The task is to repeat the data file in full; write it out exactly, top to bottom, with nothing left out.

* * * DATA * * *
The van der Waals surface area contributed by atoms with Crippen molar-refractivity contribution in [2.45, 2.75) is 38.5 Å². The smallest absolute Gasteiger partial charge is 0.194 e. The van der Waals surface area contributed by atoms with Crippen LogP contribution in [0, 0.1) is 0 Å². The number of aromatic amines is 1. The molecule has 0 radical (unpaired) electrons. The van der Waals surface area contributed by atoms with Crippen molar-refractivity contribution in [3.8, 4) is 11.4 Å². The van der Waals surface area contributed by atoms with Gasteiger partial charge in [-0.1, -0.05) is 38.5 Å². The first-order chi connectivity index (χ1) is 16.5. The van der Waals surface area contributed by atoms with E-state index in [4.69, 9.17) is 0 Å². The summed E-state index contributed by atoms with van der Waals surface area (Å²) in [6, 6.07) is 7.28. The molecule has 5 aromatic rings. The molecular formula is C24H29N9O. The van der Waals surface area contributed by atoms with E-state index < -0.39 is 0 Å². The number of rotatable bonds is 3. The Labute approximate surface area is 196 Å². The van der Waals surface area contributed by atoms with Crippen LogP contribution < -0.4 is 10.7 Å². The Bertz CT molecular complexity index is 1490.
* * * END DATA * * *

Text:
The van der Waals surface area contributed by atoms with Crippen molar-refractivity contribution in [2.45, 2.75) is 38.5 Å². The smallest absolute Gasteiger partial charge is 0.194 e. The van der Waals surface area contributed by atoms with Crippen LogP contribution in [0, 0.1) is 0 Å². The number of aromatic amines is 1. The molecule has 0 radical (unpaired) electrons. The van der Waals surface area contributed by atoms with Crippen molar-refractivity contribution in [3.8, 4) is 11.4 Å². The van der Waals surface area contributed by atoms with Gasteiger partial charge in [-0.1, -0.05) is 38.5 Å². The first-order chi connectivity index (χ1) is 16.5. The van der Waals surface area contributed by atoms with E-state index in [4.69, 9.17) is 0 Å². The summed E-state index contributed by atoms with van der Waals surface area (Å²) in [6, 6.07) is 7.28. The molecule has 5 aromatic rings. The molecular formula is C24H29N9O. The van der Waals surface area contributed by atoms with E-state index < -0.39 is 0 Å². The number of rotatable bonds is 3. The Labute approximate surface area is 196 Å². The van der Waals surface area contributed by atoms with Crippen LogP contribution < -0.4 is 10.7 Å². The Bertz CT molecular complexity index is 1490.